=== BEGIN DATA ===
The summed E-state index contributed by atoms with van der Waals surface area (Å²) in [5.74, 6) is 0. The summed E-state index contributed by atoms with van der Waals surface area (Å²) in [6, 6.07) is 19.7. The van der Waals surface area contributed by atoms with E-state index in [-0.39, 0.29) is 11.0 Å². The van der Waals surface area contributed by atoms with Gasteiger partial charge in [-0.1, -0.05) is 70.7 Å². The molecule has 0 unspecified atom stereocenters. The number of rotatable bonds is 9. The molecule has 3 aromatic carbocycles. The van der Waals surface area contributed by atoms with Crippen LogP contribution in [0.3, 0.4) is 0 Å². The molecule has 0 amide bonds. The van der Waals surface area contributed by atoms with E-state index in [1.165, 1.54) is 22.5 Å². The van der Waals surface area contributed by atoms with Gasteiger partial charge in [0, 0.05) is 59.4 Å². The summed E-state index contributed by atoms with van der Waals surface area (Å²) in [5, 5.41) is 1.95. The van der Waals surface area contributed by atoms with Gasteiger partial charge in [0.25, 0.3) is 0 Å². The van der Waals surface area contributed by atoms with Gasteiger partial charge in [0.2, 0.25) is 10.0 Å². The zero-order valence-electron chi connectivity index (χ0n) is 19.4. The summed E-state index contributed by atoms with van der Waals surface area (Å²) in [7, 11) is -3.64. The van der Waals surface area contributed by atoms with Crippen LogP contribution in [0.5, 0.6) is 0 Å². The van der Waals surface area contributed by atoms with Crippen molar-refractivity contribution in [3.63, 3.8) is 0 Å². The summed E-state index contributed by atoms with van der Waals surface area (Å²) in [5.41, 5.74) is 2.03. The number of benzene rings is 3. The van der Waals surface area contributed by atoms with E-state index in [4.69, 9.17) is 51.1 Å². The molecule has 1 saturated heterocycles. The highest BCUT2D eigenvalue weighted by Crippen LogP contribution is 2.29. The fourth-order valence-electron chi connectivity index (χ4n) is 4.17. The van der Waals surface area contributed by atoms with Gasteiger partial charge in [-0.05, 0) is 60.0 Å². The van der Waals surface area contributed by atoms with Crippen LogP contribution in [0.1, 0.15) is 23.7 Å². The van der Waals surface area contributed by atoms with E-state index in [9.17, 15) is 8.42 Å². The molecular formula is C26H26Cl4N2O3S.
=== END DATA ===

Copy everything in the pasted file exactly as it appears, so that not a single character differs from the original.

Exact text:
The summed E-state index contributed by atoms with van der Waals surface area (Å²) in [5.74, 6) is 0. The summed E-state index contributed by atoms with van der Waals surface area (Å²) in [6, 6.07) is 19.7. The van der Waals surface area contributed by atoms with E-state index in [-0.39, 0.29) is 11.0 Å². The van der Waals surface area contributed by atoms with Gasteiger partial charge in [-0.1, -0.05) is 70.7 Å². The molecule has 0 unspecified atom stereocenters. The number of rotatable bonds is 9. The molecule has 3 aromatic carbocycles. The van der Waals surface area contributed by atoms with Crippen LogP contribution in [0.3, 0.4) is 0 Å². The molecule has 0 amide bonds. The van der Waals surface area contributed by atoms with E-state index in [1.165, 1.54) is 22.5 Å². The van der Waals surface area contributed by atoms with Gasteiger partial charge in [0, 0.05) is 59.4 Å². The summed E-state index contributed by atoms with van der Waals surface area (Å²) in [5, 5.41) is 1.95. The van der Waals surface area contributed by atoms with Gasteiger partial charge in [0.25, 0.3) is 0 Å². The van der Waals surface area contributed by atoms with Gasteiger partial charge in [0.2, 0.25) is 10.0 Å². The zero-order valence-electron chi connectivity index (χ0n) is 19.4. The summed E-state index contributed by atoms with van der Waals surface area (Å²) in [7, 11) is -3.64. The van der Waals surface area contributed by atoms with Crippen LogP contribution in [0.5, 0.6) is 0 Å². The van der Waals surface area contributed by atoms with Crippen molar-refractivity contribution in [3.63, 3.8) is 0 Å². The summed E-state index contributed by atoms with van der Waals surface area (Å²) in [5.41, 5.74) is 2.03. The number of benzene rings is 3. The van der Waals surface area contributed by atoms with E-state index in [4.69, 9.17) is 51.1 Å². The molecule has 1 saturated heterocycles. The highest BCUT2D eigenvalue weighted by Crippen LogP contribution is 2.29. The fourth-order valence-electron chi connectivity index (χ4n) is 4.17. The van der Waals surface area contributed by atoms with Gasteiger partial charge in [-0.05, 0) is 60.0 Å². The van der Waals surface area contributed by atoms with Crippen LogP contribution in [0.1, 0.15) is 23.7 Å². The van der Waals surface area contributed by atoms with E-state index in [9.17, 15) is 8.42 Å². The molecular formula is C26H26Cl4N2O3S.